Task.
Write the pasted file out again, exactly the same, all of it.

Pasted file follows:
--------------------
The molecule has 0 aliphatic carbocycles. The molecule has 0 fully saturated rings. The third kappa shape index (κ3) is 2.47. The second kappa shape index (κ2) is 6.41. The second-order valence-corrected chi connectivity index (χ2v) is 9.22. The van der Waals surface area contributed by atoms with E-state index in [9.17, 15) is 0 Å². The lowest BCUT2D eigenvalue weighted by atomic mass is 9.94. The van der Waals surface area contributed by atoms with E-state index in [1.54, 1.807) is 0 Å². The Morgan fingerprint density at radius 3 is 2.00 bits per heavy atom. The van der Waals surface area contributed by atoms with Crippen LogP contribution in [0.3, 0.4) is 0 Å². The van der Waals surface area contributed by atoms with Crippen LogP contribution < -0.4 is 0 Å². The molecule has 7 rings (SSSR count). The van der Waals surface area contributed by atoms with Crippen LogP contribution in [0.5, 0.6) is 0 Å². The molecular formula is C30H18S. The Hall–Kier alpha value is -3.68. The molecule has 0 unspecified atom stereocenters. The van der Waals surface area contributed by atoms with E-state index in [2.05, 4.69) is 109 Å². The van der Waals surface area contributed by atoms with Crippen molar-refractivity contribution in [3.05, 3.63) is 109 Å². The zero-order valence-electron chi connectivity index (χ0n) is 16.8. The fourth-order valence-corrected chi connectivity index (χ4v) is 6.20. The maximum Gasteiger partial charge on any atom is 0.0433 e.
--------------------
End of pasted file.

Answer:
The molecule has 0 aliphatic carbocycles. The molecule has 0 fully saturated rings. The third kappa shape index (κ3) is 2.47. The second kappa shape index (κ2) is 6.41. The second-order valence-corrected chi connectivity index (χ2v) is 9.22. The van der Waals surface area contributed by atoms with E-state index in [9.17, 15) is 0 Å². The lowest BCUT2D eigenvalue weighted by atomic mass is 9.94. The van der Waals surface area contributed by atoms with E-state index in [1.54, 1.807) is 0 Å². The Morgan fingerprint density at radius 3 is 2.00 bits per heavy atom. The van der Waals surface area contributed by atoms with Crippen LogP contribution in [0.3, 0.4) is 0 Å². The van der Waals surface area contributed by atoms with Crippen LogP contribution < -0.4 is 0 Å². The molecule has 7 rings (SSSR count). The van der Waals surface area contributed by atoms with Crippen LogP contribution in [0.5, 0.6) is 0 Å². The molecular formula is C30H18S. The Hall–Kier alpha value is -3.68. The molecule has 0 unspecified atom stereocenters. The van der Waals surface area contributed by atoms with E-state index in [2.05, 4.69) is 109 Å². The van der Waals surface area contributed by atoms with Crippen molar-refractivity contribution in [3.05, 3.63) is 109 Å². The zero-order valence-electron chi connectivity index (χ0n) is 16.8. The fourth-order valence-corrected chi connectivity index (χ4v) is 6.20. The maximum Gasteiger partial charge on any atom is 0.0433 e.